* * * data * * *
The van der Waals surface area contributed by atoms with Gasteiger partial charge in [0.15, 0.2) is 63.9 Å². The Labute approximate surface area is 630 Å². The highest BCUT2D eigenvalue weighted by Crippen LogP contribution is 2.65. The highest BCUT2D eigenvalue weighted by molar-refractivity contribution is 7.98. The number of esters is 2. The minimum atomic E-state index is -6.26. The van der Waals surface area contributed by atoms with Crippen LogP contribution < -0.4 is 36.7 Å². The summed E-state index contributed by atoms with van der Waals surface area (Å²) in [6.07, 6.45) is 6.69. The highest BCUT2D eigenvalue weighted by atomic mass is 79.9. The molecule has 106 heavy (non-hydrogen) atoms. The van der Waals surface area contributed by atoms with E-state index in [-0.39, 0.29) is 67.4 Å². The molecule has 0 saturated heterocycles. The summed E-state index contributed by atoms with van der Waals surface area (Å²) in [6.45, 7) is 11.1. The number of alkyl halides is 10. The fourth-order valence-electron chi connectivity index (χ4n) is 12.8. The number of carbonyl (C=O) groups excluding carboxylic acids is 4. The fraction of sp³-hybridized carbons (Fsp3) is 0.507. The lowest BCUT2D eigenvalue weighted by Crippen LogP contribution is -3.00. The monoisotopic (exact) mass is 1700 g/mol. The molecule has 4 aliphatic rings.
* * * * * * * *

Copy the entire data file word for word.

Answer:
The van der Waals surface area contributed by atoms with Gasteiger partial charge in [0.15, 0.2) is 63.9 Å². The Labute approximate surface area is 630 Å². The highest BCUT2D eigenvalue weighted by Crippen LogP contribution is 2.65. The highest BCUT2D eigenvalue weighted by molar-refractivity contribution is 7.98. The number of esters is 2. The minimum atomic E-state index is -6.26. The van der Waals surface area contributed by atoms with Crippen LogP contribution < -0.4 is 36.7 Å². The summed E-state index contributed by atoms with van der Waals surface area (Å²) in [6.07, 6.45) is 6.69. The highest BCUT2D eigenvalue weighted by atomic mass is 79.9. The molecule has 106 heavy (non-hydrogen) atoms. The van der Waals surface area contributed by atoms with E-state index in [-0.39, 0.29) is 67.4 Å². The molecule has 0 saturated heterocycles. The summed E-state index contributed by atoms with van der Waals surface area (Å²) in [6.45, 7) is 11.1. The number of alkyl halides is 10. The fourth-order valence-electron chi connectivity index (χ4n) is 12.8. The number of carbonyl (C=O) groups excluding carboxylic acids is 4. The fraction of sp³-hybridized carbons (Fsp3) is 0.507. The lowest BCUT2D eigenvalue weighted by Crippen LogP contribution is -3.00. The monoisotopic (exact) mass is 1700 g/mol. The molecule has 4 aliphatic rings.